MANILA, Philippines—The Supreme Court has upheld the constitutionality of Republic Act No. 9262 or the Anti-Violence Against Women and Children Act of 2004, which was challenged by a husband who described it as a violation of his rights to due process and equal protection.
Voting 15-0, the court denied the petition for review on certiorari filed by Jesus Garcia against his wife and the Tacloban City Regional Trial Court, which issued a temporary protection order (TPO) against him.
On March 23, 2006, Garcia’s wife filed for herself and in behalf of her minor children a petition for the issuance of the TPO against her husband.
She claimed to be a victim of physical abuse, emotional, psychological and economic violence as a result of alleged marital infidelity on the part of her husband, with threats of deprivation of custody of her children and of financial support.
Finding reasonable ground to believe that an imminent danger of violence against the wife and her children exists or is about to recur, the RTC issued the next day a 30-day TPO, which was later extended.
During the pendency of the case at the RTC, Garcia filed before the Court of Appeals a petition for prohibition and temporary restraining order (TRO) questioning the constitutionality of RA 9262 for being discriminatory and being violative of the due process and equal protection clauses and the validity of the TPO for being an “unwanted product of an invalid law.”
The appellate court issued a 60-day TRO on the enforcement of the TPO in May 2006, but later dismissed Garcia’s petition in January the following year. Garcia appealed to the Supreme Court the appeals tribunal ruling that he failed to raise first the issue of the validity of RA 9262 at the RTC.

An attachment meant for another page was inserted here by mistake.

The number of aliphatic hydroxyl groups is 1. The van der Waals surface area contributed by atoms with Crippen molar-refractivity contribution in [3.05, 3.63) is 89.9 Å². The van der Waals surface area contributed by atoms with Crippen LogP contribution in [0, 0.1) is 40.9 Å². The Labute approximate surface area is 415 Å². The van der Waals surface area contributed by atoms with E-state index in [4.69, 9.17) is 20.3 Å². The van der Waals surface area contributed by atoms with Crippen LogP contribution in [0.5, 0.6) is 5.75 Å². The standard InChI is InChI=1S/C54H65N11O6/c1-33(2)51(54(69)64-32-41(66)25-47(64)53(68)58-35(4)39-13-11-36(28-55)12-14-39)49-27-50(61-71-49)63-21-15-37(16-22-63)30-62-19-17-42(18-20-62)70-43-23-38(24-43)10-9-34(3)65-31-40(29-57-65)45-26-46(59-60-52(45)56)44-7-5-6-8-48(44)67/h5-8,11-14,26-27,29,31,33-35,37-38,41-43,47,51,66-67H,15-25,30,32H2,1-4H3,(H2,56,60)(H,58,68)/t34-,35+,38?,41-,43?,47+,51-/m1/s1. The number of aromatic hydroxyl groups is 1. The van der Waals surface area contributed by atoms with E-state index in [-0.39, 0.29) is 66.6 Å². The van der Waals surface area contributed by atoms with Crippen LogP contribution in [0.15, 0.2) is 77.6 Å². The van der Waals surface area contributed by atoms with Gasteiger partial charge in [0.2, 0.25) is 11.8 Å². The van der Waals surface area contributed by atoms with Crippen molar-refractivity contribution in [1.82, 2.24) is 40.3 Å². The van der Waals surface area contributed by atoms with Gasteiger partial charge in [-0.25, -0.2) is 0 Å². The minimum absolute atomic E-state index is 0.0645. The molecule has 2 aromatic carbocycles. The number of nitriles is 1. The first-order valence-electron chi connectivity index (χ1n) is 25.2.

The Supreme Court, in a decision written by Justice Estela Perlas-Bernabe, said equal protection simply requires that all persons or things similarly situated should be treated alike, both as to rights conferred and responsibilities imposed.
“It guarantees equality, not identity of rights. The Constitution does not require that things which are different in fact be treated in law as though they were the same. The equal protection clause does not forbid discrimination as to things that are different.
“RA No. 9262 is based on a valid classification brought about by the unequal power relationship between men and women and the official statistics on violence against women and children showing that women are the usual and most likely victims of violence,” the Court said.
The justices said RA 9262 did not violate the equal protection clause by favoring women over men as victims of violence and abuse to whom the State extends its protection.
The Court added that RA 9262 is also not violative of the due process clause of the Constitution. “It is a constitutional commonplace that the ordinary requirements of procedural due process must yield to the necessities of protecting vital public interests, among which is protection of women and children from violence and threats to their personal safety and security.”